The romance of Camus and Casares is richer, if not sadder, when considered alongside the narratives of each of their work. There is an eerie doubling of life and art. Absurdity is the only certainty, and this is confirmed over and over again by coincidence and chance.
The two first met on June 6, 1944, the storied day the Allied forces landed in Normandy. Both were involved in the production of Camus’s play The Misunderstanding (Le Malentendu), which was being staged in Paris at the Théâtre de Mathurins. Preproduction, Camus brought Casares to an evening hosted by Jean-Paul Sartre and Simone de Beauvoir. (The latter remarked on the young actress’s beauty and confidence.) It is said that that evening, the two began their love affair—Casares twenty-one, Camus nine years her senior. Their fling ended abruptly when Camus’s wife, the mathematician and pianist Francine Faure, returned to Paris from Algeria after the Occupation.
Afterward, Camus took over as editor in chief of Combat, the underground newspaper of the Resistance, and his wife gave birth to twins, Catherine and Jean. Meanwhile, the in-demand Casares was cast in two of her most memorable roles, as a long suffering wife in Les enfants du paradis and as a jilted lover in Les Dames du bois de Boulogne. Four years to the day after their first meeting, on June 6, 1948, Casares ran into Camus by chance on boulevard Saint-Germain. Their correspondence then continued uninterrupted for the next twelve years.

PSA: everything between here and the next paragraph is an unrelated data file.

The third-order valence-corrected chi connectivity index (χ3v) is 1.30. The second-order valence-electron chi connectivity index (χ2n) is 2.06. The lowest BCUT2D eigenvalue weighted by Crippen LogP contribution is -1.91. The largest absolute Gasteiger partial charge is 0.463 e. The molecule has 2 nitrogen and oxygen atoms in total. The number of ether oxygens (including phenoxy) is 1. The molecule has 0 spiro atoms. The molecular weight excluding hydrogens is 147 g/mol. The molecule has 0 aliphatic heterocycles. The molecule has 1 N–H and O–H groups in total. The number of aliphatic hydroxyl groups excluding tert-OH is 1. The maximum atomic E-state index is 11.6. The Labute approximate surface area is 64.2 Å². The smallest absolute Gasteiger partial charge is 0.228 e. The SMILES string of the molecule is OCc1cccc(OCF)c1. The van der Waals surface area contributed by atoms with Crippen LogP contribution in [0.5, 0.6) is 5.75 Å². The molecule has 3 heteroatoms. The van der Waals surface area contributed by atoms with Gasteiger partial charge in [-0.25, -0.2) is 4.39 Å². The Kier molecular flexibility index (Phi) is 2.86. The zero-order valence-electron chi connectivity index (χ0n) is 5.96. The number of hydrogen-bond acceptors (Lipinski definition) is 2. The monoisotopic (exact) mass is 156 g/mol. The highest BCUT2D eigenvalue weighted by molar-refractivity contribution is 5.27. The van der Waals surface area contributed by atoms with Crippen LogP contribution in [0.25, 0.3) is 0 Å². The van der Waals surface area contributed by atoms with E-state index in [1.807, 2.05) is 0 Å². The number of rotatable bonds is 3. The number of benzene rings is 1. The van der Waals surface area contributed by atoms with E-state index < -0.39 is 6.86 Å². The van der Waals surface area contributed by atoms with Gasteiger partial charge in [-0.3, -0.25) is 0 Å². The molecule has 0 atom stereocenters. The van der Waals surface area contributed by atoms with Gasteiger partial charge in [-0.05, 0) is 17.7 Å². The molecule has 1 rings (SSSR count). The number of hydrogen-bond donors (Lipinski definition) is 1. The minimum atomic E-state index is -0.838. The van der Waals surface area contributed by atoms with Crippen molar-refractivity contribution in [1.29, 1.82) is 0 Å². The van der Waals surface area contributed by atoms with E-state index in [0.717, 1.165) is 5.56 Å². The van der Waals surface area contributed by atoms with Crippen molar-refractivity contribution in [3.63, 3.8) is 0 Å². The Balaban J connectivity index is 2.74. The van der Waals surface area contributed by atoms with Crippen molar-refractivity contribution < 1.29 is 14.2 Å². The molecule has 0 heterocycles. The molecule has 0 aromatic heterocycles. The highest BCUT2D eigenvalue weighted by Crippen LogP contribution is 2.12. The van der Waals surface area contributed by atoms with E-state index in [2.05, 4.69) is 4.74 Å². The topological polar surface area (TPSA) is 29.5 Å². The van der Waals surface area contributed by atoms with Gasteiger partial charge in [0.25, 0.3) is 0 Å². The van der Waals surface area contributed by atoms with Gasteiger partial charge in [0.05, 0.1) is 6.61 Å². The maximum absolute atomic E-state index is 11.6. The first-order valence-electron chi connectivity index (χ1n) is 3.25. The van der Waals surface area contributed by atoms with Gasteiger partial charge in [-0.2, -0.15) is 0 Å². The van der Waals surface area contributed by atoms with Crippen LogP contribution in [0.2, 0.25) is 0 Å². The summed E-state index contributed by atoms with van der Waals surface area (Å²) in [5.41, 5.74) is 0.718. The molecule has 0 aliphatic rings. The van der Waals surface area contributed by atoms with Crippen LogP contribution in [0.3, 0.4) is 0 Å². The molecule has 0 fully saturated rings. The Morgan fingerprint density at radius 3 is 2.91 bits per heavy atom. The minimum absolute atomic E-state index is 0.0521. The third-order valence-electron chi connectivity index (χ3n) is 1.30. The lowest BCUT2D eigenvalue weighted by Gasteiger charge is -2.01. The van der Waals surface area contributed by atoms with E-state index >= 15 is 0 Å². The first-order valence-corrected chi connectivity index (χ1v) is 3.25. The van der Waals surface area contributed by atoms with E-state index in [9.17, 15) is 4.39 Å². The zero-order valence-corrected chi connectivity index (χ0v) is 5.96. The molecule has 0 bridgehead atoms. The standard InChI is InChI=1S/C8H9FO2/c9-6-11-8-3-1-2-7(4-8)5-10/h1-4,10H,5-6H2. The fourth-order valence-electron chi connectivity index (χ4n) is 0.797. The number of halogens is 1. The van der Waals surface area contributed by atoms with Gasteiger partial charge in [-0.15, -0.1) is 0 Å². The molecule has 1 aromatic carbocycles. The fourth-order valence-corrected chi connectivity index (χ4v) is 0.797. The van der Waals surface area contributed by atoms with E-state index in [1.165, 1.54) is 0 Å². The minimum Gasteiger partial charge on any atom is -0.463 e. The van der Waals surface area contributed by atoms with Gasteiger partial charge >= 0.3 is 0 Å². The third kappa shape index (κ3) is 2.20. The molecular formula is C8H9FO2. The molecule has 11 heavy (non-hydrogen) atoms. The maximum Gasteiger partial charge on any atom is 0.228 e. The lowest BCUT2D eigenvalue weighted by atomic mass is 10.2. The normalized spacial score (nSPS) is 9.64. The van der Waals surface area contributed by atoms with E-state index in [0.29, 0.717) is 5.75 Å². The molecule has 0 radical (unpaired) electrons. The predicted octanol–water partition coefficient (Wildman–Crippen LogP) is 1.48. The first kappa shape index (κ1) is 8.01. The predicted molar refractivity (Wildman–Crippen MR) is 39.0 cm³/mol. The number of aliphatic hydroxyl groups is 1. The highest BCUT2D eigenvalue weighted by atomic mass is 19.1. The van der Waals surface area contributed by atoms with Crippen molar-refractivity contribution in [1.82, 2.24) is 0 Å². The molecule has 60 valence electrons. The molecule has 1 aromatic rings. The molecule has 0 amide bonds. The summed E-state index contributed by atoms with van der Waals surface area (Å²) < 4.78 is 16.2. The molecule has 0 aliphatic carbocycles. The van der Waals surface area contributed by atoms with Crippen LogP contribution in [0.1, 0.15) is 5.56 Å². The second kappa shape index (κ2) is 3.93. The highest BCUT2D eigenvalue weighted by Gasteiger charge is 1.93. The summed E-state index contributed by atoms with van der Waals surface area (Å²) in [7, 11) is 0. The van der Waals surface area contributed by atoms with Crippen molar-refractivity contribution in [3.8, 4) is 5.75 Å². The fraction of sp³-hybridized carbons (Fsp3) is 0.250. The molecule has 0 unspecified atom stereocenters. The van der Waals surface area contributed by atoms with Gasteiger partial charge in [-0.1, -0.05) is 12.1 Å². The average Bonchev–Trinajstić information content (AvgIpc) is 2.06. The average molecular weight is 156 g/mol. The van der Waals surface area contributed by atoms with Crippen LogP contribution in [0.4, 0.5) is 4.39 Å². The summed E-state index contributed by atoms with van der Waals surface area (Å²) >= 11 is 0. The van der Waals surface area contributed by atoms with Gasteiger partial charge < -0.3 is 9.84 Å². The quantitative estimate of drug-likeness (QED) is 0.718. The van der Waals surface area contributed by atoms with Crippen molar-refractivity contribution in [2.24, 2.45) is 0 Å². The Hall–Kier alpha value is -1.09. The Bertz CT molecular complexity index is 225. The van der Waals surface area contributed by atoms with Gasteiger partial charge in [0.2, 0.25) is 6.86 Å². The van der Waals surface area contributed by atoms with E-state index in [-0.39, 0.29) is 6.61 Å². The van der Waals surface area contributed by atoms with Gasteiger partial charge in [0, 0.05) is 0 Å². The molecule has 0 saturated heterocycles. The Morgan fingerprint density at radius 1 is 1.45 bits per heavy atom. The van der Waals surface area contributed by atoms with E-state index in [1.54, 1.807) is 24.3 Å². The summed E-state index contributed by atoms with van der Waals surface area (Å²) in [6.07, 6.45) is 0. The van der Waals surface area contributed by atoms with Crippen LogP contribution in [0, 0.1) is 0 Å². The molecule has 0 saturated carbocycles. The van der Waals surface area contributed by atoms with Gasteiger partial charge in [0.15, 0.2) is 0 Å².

In nearly nine hundred exchanges, the two relay details of their day-to-day with lighthearted playfulness. I wanted to cut out the lines from the early letters to see how they matched up with those a decade later in the affair. From the start, Camus assures Casares that little has changed, either in his feelings or in the city where they crossed paths a second time. He relays time-honored Parisian annoyances. Casares, always on the move for roles, pokes fun at the toxic smell of French fries throughout Belgium. Still, she finds time to detail her quotidian, which includes dozens of cigarettes and caring for her father and her kitten, Quat’sous. Sometimes the notes are short, a quick hello before she goes to sleep, dashed off “between spaghetti and grapefruit.” Other times, they are quite long, filled with questions and updates. Casares often asks after Camus’s children. There is no denial of the situation. ... [mehr] https://www.theparisreview.org/blog/2018/04/11/illicit-love-letters-albert-camus-and-maria-casares/
|Maria Casares and Albert Camus.|